Fall of the High and Mighty
Results of the National Assembly election held April 9, show that many of the nation’s big political names lost their bid for seats
The expectation when the results started coming in after the end of voting exercise for the National Assembly election on Saturday, April 9, was that the days of David Mark’s, senate president, since 2007, in the Senate were numbered. Initial collation of votes showed that he was losing the election. But on Sunday, when the counting exercise was coming to an end, his prospect of winning the election started looking up as more and more votes were counted in his favour. Later, Mark was declared winner of Benue South senatorial constituency. This declaration marked his fourth straight win since 1999 and separated him from the list of People’s Democratic Party’s, PDP, heavyweights that lost their seats in the National Assembly.
Unlike Mark, Dimeji Bankole, speaker, House of Representatives, could not muster enough political goodwill to win his Abeokuta South Federal Constituency, not even his ward. He accepted his defeat with equanimity and described the election as a good omen in the national quest to enthrone democracy. “For me, the race was not a life and death duel,” he said.
Iyabo Obasanjo-Bello, senator and daughter of former President Olusegun Obasanjo, fell from her Olympian height. Like his father in the 1999 presidential election before he became president, she could not deliver her polling unit.
Other PDP’s stalwarts that lost their bid for a seat in the National Assembly were Jumoke Akinjide, daughter of Richard Akinjide, former attorney-general of the federation and minister of justice in the second republic, and Kamoru Adedibu, son of the late Lamidi Adedibu, strongman of Oyo State politics, whose smiles or a blink of his eyelashes could make or mar a candidate’s electoral fortunes.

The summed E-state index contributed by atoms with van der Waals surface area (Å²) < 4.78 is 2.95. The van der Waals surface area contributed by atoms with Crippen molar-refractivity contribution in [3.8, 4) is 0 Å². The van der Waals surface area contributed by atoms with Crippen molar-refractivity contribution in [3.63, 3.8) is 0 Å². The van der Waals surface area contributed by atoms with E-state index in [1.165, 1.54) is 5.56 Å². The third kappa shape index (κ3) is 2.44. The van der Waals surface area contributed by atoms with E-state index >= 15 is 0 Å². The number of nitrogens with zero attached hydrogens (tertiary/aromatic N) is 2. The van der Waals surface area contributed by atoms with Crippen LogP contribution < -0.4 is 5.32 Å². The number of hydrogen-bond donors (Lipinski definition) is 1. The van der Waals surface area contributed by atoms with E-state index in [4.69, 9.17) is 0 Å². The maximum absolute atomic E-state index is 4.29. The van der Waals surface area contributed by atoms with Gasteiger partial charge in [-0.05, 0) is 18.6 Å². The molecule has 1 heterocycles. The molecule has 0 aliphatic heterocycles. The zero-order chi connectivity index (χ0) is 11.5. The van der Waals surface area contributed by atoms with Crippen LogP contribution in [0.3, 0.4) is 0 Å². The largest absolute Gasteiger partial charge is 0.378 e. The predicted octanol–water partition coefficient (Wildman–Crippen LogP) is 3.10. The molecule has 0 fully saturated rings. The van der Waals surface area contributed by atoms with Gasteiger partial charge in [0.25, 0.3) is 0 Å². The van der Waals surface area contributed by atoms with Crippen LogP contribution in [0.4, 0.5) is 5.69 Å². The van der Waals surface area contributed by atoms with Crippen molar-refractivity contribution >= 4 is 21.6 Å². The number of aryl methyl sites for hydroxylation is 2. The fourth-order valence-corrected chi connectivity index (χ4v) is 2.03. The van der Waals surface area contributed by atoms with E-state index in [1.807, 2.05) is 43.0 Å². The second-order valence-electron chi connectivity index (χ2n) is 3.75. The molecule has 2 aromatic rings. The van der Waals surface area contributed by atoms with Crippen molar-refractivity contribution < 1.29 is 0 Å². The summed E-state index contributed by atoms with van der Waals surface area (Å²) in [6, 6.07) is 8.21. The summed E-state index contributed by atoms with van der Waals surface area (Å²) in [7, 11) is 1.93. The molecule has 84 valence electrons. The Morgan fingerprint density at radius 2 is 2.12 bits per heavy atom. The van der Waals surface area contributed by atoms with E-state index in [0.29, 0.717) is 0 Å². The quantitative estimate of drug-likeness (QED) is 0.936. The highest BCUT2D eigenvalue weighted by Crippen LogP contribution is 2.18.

Some of the political heavyweights who kissed the carpet include Chimaroke Nnamani, senator and former two-term governor of Enugu State. Olagunsoye Oyinlola, former governor of Osun State and Iyiola Omisore, a two-term senator. Omisore won his first ticket to the Senate in 2003, from prison, where he was detained for his alleged role in the murder of Bola Ige, a former attorney-general of the Federation and minister of justice.
However, there were PDP heavy weights that won their elections in the April 9, National Assembly elections. They include senators Uche Chukwumerije, Abia North, Ayogu Eze and Ike Ekweremadu for Enugu North and Enugu West, respectively, and Danjuma Goje, incumbent governor of Gombe State, Barnabas Gemade, former PDP chairman and Bukola Saraki, governor of Kwara State. As at press time, PDP had won 59 senatorial seats against 34 seats shared by the opposition parties. The ruling party also won 140 seats in the House of Representatives against the opposition parties’ 127 seats. A breakdown of the seats won by the opposition parties shows that Action Congress of Nigeria, ACN, won 16 senatorial and 53 House of Representatives seats while the Congress for Progressive Change, CPC, won six senatorial and 35 House of Representatives seats. The All Nigerian Peoples Party, ANPP, and Labour Party, LP, won seven and three senatorial seats, respectively while All Progressive Grand Alliance, APGA, Democratic Peoples Party, DPP, won one seat each for the Senate. The ANPP, APGA, LP, People’s Party of Nigeria, PPN, and Accord Party, AP, won 23, two, eight, one and five seats in the House of Representatives respectively.